Wednesday, September 26, 2012
The Rules of Writing-Parts of Speech-Noun 1
Published: September 17, 2012

What’s a noun?

A noun is a word that represents a person, place, thing, or idea. Nouns can be proper (Fred) or common (book).

Yvonne, woman, radish, Ireland, dog, love, water, and hydrogen are nouns.

How do nouns work?

Once we have determined which noun is most appropriate to represent our concept, and depending on the sources, there are between five and eight ways in which nouns are used. These use are: subject, direct object, indirect object, object of preposition, predicate nominative, appositive, direct address, and objective complement. Since we already warned that this is not a treatise on grammar, we’ll review the first four.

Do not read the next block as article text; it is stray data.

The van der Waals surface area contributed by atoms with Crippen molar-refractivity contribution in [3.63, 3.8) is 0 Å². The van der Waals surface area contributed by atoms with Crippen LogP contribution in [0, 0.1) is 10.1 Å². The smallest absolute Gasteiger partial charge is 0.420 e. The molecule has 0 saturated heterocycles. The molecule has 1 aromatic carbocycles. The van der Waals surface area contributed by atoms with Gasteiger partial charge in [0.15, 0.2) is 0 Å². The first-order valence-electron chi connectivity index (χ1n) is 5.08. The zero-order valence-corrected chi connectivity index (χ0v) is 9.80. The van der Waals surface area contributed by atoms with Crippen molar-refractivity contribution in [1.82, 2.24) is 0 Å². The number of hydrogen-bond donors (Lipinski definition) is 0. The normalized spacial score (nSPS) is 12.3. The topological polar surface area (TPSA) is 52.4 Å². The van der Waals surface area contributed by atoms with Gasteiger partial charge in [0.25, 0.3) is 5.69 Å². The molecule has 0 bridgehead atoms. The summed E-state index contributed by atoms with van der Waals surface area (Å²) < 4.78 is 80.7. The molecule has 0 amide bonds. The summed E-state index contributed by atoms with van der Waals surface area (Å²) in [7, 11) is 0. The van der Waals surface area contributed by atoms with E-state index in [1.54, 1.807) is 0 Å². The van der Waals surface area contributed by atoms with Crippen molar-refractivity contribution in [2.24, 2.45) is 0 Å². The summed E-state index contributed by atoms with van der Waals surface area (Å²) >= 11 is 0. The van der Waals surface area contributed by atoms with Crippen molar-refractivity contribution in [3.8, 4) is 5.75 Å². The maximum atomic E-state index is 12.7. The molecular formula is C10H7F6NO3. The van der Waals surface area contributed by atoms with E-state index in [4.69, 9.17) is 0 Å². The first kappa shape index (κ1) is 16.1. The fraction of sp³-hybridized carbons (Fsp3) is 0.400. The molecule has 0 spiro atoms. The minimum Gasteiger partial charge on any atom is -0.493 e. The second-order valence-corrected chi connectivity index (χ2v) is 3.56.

Noun as a subject

Writers write.

Yvonne is a famous writer.

Writers and Yvonne are the subjects of these sentences.

Noun as direct object

The woman shampooed the skunk.

The jury murdered Rita.

We can identify a direct object by asking what or whom.

First sentence. The woman shampooed what? Answer: skunk. “Skunk” is the direct object of the verb “shampooed.”

Second sentence. The jury murdered whom? Answer: Rita. “Rita” is the direct object of the verb “murdered.”

Noun as indirect object

I mailed Vlad the bribe.

He gave the werewolf a collar.

We can identify an indirect object by asking to what, for what, or to whom/for whom.

First sentence. I mailed the bribe to whom? I mailed it to Vlad. “Vlad” is the indirect object.

Second sentence. He gave a collar to whom? He gave the collar to the werewolf. “Werewolf” is the indirect object.

Noun as object of a preposition

He pushed the stolen car to the garage.

Yvonne ate mouse with ketchup.

First sentence: The preposition is “to,” and the object of that preposition is the noun “garage.”

Second sentence: The preposition is “with,” and the object of that preposition is the noun “ketchup.”

Writer’s Companion, Renee Miller & Carlos Cortes 

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